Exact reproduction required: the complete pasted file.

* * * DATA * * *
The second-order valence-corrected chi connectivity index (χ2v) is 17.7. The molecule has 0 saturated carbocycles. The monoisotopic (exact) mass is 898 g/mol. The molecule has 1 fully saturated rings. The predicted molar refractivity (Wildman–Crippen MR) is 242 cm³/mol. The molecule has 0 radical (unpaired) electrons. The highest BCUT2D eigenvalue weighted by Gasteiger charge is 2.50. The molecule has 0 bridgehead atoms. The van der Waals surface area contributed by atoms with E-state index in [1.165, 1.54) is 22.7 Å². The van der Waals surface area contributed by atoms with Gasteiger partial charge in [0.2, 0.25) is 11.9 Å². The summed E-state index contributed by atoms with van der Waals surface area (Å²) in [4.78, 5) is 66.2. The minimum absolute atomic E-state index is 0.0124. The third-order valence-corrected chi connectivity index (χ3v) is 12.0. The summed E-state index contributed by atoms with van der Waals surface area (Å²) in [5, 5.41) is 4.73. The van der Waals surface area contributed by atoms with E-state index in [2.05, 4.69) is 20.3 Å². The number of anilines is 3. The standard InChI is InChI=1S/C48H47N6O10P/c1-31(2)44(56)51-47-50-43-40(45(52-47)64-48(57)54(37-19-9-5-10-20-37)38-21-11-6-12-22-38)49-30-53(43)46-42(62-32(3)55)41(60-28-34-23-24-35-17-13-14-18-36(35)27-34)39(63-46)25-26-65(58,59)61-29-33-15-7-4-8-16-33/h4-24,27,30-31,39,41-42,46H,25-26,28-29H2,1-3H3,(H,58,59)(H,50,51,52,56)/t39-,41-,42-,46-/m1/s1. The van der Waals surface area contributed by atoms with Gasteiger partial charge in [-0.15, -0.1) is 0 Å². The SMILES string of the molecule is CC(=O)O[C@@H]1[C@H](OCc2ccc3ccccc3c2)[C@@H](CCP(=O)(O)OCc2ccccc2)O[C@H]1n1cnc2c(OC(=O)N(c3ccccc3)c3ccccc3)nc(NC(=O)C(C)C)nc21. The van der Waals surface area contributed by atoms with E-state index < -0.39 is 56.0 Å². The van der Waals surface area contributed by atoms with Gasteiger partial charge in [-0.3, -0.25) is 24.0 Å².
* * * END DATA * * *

The second-order valence-corrected chi connectivity index (χ2v) is 17.7. The molecule has 0 saturated carbocycles. The monoisotopic (exact) mass is 898 g/mol. The molecule has 1 fully saturated rings. The predicted molar refractivity (Wildman–Crippen MR) is 242 cm³/mol. The molecule has 0 radical (unpaired) electrons. The highest BCUT2D eigenvalue weighted by Gasteiger charge is 2.50. The molecule has 0 bridgehead atoms. The van der Waals surface area contributed by atoms with E-state index in [1.165, 1.54) is 22.7 Å². The van der Waals surface area contributed by atoms with Gasteiger partial charge in [0.2, 0.25) is 11.9 Å². The summed E-state index contributed by atoms with van der Waals surface area (Å²) in [4.78, 5) is 66.2. The minimum absolute atomic E-state index is 0.0124. The third-order valence-corrected chi connectivity index (χ3v) is 12.0. The summed E-state index contributed by atoms with van der Waals surface area (Å²) in [5, 5.41) is 4.73. The van der Waals surface area contributed by atoms with E-state index in [2.05, 4.69) is 20.3 Å². The number of anilines is 3. The standard InChI is InChI=1S/C48H47N6O10P/c1-31(2)44(56)51-47-50-43-40(45(52-47)64-48(57)54(37-19-9-5-10-20-37)38-21-11-6-12-22-38)49-30-53(43)46-42(62-32(3)55)41(60-28-34-23-24-35-17-13-14-18-36(35)27-34)39(63-46)25-26-65(58,59)61-29-33-15-7-4-8-16-33/h4-24,27,30-31,39,41-42,46H,25-26,28-29H2,1-3H3,(H,58,59)(H,50,51,52,56)/t39-,41-,42-,46-/m1/s1. The van der Waals surface area contributed by atoms with Gasteiger partial charge in [-0.15, -0.1) is 0 Å². The SMILES string of the molecule is CC(=O)O[C@@H]1[C@H](OCc2ccc3ccccc3c2)[C@@H](CCP(=O)(O)OCc2ccccc2)O[C@H]1n1cnc2c(OC(=O)N(c3ccccc3)c3ccccc3)nc(NC(=O)C(C)C)nc21. The van der Waals surface area contributed by atoms with E-state index < -0.39 is 56.0 Å². The van der Waals surface area contributed by atoms with Gasteiger partial charge in [-0.3, -0.25) is 24.0 Å².